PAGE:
Archives for the month of: September, 2012

I hate wedding planning. Or rather, I’d like it a whole lot more if I had more money. Weddings involve lots of Things and Things cost money. We’re broke. Not poor, but broke, as in “If we didn’t pay 1/3 of our incomes to student loans we’d be great.” I’d also like it a lot better if stupid Facebook didn’t bombard me with stupid ads down the side of the page about getting married and “the white dress diet” and shoes and ack!

I keep picking up wedding magazines, hoping that they’ll tell me something interesting or new or doable, and then I put them back. I don’t need to spend $5.99 on a magazine that is trying to sell me a vision of my wedding that is totally different from the one that I already have. This is what happens when you have two artist types designing a wedding. We already know what we like, and just because this season’s hottest color is pink, doesn’t mean we’re going to have anything to do with it. I bought one, a Martha Stewart one with neat hair ideas and some cool favor ideas. All of the others stay on the rack.

That being said, I’m a girl, and I’ve been envisioning my wedding since I was about 10. I clearly remember having a conversation with one of my 5th grade friends about what we wanted our weddings to look like and I said I wanted a purple dress. She informed me that I couldn’t have a purple dress unless it was an evening wedding. May I remind you, we were 10?

My parents got married outdoors at my grandparents’ house in rural coastal Maine. It was simple and beautiful. I’ve always kind of wanted to recreate that. However, my father has sold his house, and Jarak’s parents’ back yard is half swamp when it rains, so backyard wedding was right out. And this is where we ran headlong into the Wedding Industrial Complex. Searching for reception venues kept bringing up big banquet halls, plated dinners, and lots of fancy, expensive stuff. We didn’t want any of that.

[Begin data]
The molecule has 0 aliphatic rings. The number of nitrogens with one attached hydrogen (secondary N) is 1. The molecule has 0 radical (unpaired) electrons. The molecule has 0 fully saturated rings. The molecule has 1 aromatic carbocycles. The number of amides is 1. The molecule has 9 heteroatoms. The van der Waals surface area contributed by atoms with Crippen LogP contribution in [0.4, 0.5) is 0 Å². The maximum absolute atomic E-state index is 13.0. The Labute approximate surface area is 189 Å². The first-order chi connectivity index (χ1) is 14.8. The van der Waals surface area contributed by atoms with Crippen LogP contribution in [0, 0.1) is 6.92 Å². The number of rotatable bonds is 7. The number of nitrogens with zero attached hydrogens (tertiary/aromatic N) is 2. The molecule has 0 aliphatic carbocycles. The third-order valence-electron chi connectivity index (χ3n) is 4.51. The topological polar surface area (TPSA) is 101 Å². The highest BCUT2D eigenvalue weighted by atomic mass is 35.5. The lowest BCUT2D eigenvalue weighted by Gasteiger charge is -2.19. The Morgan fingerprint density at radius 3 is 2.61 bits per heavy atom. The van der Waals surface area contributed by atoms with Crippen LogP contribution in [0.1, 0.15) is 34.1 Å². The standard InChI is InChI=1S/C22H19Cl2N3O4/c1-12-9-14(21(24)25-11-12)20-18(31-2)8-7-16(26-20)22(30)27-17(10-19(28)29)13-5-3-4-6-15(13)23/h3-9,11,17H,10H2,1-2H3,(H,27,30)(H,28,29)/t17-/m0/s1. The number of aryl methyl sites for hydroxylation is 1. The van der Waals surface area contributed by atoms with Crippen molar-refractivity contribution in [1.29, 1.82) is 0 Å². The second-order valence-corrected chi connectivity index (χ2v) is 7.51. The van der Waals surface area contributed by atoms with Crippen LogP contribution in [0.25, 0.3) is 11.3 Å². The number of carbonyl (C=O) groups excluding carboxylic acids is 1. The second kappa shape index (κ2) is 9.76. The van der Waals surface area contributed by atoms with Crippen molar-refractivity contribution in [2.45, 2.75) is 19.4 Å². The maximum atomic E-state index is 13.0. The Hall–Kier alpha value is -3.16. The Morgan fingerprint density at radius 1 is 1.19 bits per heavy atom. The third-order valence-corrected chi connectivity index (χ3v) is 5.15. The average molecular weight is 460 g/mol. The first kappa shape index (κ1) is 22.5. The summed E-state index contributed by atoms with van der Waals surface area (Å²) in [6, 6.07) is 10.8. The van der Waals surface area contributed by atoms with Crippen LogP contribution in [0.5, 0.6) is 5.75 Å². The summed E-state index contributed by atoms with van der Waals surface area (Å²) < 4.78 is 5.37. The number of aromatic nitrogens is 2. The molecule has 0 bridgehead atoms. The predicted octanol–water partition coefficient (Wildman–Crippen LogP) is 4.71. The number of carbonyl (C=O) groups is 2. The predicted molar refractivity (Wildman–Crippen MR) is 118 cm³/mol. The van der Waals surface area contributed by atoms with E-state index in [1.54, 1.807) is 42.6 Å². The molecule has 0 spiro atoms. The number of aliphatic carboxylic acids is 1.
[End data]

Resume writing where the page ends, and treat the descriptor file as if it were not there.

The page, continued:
My dreams for the wedding:

outside
lots of flowers
purple things (dresses, flowers, etc.)
good food and drink, maybe potluck
dance party!

Jarak’s requirements:

not too hot
open bar
as little money as possible

These did not connect very well at first. We agreed on open bar and outside, but otherwise? We were on two separate planets. I’ve been to a lot of weddings. Jarak has been to three or four, and two of them were with me. We had to be on the same page before we could even begin planning. We had a number of very grumpy conversations about money and not spending it frivolously, and whatnot. We started the budgeting process with the question of “What is reasonable/ what are we comfortable spending on this.”Getting on the same page in terms of the language that we were using was really important.

We finally realized that we needed to ask for help. We suck at asking for help. We don’t like to impose on anyone. But once we started to ask, it became clear that people would love to be part of our wedding and to help us out. One of my aunts was overjoyed when I asked her to help with the flowers. We’re bartering for things, we’re making things, and we’re learning to ask for help.

A big issue of contention was my dress. It seems like madness, when you have very little money, to spend upwards of $200 on a dress that you will wear once, for 10 hours at most. We had our biggest fight over the damn dress. At first my mother was going to make it, and it was going to be silk, and all handmade and beautiful. I wanted a princess dress, with a corset bodice, full skirt, sweetheart neckline and straps. All white, mostly plain, not a whole lot of sparkle and certainly no ruching. My mother and I went out to go try on dresses so that she could see what looks good on me, and what I like. We went to a big boutique and I was feeling fat and yucky and grumpy about shopping. I tried on about 20 dresses, and decided none of them were good enough,(bling! ruching! pickups! Lace! Ivory! ugh!) which annoyed the heck out of the consultant. After an hour, we gave up and went home. We stopped to get coffee for me, tea for mom, and to split a really good raspberry chocolate cheesecake. It was the perfect palate cleanser.